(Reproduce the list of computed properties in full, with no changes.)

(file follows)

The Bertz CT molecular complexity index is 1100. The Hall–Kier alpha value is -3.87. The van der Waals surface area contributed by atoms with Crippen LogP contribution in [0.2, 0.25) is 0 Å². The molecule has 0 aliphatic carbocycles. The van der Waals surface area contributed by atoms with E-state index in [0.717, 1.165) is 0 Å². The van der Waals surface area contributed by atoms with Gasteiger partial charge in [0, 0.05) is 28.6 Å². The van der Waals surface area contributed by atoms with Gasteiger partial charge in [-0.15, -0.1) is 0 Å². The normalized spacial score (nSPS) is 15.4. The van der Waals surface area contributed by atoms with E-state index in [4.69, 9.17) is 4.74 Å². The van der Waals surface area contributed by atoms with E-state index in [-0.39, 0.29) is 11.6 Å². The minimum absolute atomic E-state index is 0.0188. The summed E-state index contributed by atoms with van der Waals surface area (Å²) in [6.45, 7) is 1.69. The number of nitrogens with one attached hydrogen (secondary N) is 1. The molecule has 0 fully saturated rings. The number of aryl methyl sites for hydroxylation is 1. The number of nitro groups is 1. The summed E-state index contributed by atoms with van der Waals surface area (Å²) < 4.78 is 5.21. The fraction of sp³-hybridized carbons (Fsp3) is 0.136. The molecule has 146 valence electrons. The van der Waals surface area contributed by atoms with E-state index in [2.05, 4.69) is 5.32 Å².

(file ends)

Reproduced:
The Bertz CT molecular complexity index is 1100. The Hall–Kier alpha value is -3.87. The van der Waals surface area contributed by atoms with Crippen LogP contribution in [0.2, 0.25) is 0 Å². The molecule has 0 aliphatic carbocycles. The van der Waals surface area contributed by atoms with E-state index in [0.717, 1.165) is 0 Å². The van der Waals surface area contributed by atoms with Gasteiger partial charge in [0, 0.05) is 28.6 Å². The van der Waals surface area contributed by atoms with Gasteiger partial charge in [-0.15, -0.1) is 0 Å². The normalized spacial score (nSPS) is 15.4. The van der Waals surface area contributed by atoms with E-state index in [4.69, 9.17) is 4.74 Å². The van der Waals surface area contributed by atoms with E-state index in [-0.39, 0.29) is 11.6 Å². The minimum absolute atomic E-state index is 0.0188. The summed E-state index contributed by atoms with van der Waals surface area (Å²) in [6.45, 7) is 1.69. The number of nitrogens with one attached hydrogen (secondary N) is 1. The molecule has 0 fully saturated rings. The number of aryl methyl sites for hydroxylation is 1. The number of nitro groups is 1. The summed E-state index contributed by atoms with van der Waals surface area (Å²) < 4.78 is 5.21. The fraction of sp³-hybridized carbons (Fsp3) is 0.136. The molecule has 146 valence electrons. The van der Waals surface area contributed by atoms with E-state index in [2.05, 4.69) is 5.32 Å².